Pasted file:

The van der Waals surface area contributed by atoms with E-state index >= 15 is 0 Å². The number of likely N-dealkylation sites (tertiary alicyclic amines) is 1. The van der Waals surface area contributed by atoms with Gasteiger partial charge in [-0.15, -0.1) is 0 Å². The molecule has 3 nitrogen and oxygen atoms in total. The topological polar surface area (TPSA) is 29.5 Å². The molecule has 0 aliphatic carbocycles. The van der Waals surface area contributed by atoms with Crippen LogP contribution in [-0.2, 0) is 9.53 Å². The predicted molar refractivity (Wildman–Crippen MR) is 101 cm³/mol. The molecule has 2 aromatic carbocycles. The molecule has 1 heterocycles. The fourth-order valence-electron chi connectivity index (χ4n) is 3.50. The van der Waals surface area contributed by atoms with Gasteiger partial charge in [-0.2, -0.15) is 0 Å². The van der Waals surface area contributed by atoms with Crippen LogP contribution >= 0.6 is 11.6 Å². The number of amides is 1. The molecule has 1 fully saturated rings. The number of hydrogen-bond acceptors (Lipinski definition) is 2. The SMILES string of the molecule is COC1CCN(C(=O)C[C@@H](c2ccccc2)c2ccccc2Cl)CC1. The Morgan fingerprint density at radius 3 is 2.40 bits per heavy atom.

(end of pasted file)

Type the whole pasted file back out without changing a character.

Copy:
The van der Waals surface area contributed by atoms with E-state index >= 15 is 0 Å². The number of likely N-dealkylation sites (tertiary alicyclic amines) is 1. The van der Waals surface area contributed by atoms with Gasteiger partial charge in [-0.15, -0.1) is 0 Å². The molecule has 3 nitrogen and oxygen atoms in total. The topological polar surface area (TPSA) is 29.5 Å². The molecule has 0 aliphatic carbocycles. The van der Waals surface area contributed by atoms with Crippen LogP contribution in [-0.2, 0) is 9.53 Å². The predicted molar refractivity (Wildman–Crippen MR) is 101 cm³/mol. The molecule has 2 aromatic carbocycles. The molecule has 1 heterocycles. The fourth-order valence-electron chi connectivity index (χ4n) is 3.50. The van der Waals surface area contributed by atoms with Gasteiger partial charge in [-0.2, -0.15) is 0 Å². The van der Waals surface area contributed by atoms with Crippen LogP contribution >= 0.6 is 11.6 Å². The number of amides is 1. The molecule has 1 fully saturated rings. The number of hydrogen-bond acceptors (Lipinski definition) is 2. The SMILES string of the molecule is COC1CCN(C(=O)C[C@@H](c2ccccc2)c2ccccc2Cl)CC1. The Morgan fingerprint density at radius 3 is 2.40 bits per heavy atom.